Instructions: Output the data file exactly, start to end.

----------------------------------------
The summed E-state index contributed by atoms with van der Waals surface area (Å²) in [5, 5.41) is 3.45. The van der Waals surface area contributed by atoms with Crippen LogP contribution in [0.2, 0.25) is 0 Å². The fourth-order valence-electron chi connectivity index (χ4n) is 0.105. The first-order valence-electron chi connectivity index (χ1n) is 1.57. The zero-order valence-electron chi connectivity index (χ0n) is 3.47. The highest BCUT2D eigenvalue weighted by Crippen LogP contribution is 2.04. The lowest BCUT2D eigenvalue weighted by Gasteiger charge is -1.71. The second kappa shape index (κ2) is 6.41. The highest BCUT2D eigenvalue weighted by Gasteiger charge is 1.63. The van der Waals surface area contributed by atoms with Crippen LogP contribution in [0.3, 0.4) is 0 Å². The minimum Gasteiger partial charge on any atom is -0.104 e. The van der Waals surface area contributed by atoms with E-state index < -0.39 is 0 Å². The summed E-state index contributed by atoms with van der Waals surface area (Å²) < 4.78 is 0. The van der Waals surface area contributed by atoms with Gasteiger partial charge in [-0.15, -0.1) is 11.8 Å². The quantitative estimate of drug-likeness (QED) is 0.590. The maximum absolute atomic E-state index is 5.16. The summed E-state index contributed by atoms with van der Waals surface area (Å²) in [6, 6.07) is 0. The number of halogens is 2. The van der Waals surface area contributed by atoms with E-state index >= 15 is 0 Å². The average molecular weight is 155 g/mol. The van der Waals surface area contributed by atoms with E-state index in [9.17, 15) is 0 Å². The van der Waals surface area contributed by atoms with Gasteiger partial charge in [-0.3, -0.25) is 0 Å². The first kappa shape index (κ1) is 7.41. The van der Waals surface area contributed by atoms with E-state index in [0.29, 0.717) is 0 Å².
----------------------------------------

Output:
The summed E-state index contributed by atoms with van der Waals surface area (Å²) in [5, 5.41) is 3.45. The van der Waals surface area contributed by atoms with Crippen LogP contribution in [0.2, 0.25) is 0 Å². The fourth-order valence-electron chi connectivity index (χ4n) is 0.105. The first-order valence-electron chi connectivity index (χ1n) is 1.57. The zero-order valence-electron chi connectivity index (χ0n) is 3.47. The highest BCUT2D eigenvalue weighted by Crippen LogP contribution is 2.04. The lowest BCUT2D eigenvalue weighted by Gasteiger charge is -1.71. The second kappa shape index (κ2) is 6.41. The highest BCUT2D eigenvalue weighted by Gasteiger charge is 1.63. The van der Waals surface area contributed by atoms with Crippen LogP contribution in [0.3, 0.4) is 0 Å². The minimum Gasteiger partial charge on any atom is -0.104 e. The van der Waals surface area contributed by atoms with E-state index < -0.39 is 0 Å². The summed E-state index contributed by atoms with van der Waals surface area (Å²) < 4.78 is 0. The van der Waals surface area contributed by atoms with Gasteiger partial charge in [-0.15, -0.1) is 11.8 Å². The quantitative estimate of drug-likeness (QED) is 0.590. The maximum absolute atomic E-state index is 5.16. The summed E-state index contributed by atoms with van der Waals surface area (Å²) in [6, 6.07) is 0. The number of halogens is 2. The van der Waals surface area contributed by atoms with E-state index >= 15 is 0 Å². The average molecular weight is 155 g/mol. The van der Waals surface area contributed by atoms with E-state index in [9.17, 15) is 0 Å². The van der Waals surface area contributed by atoms with Gasteiger partial charge in [-0.3, -0.25) is 0 Å². The first kappa shape index (κ1) is 7.41. The van der Waals surface area contributed by atoms with E-state index in [0.29, 0.717) is 0 Å².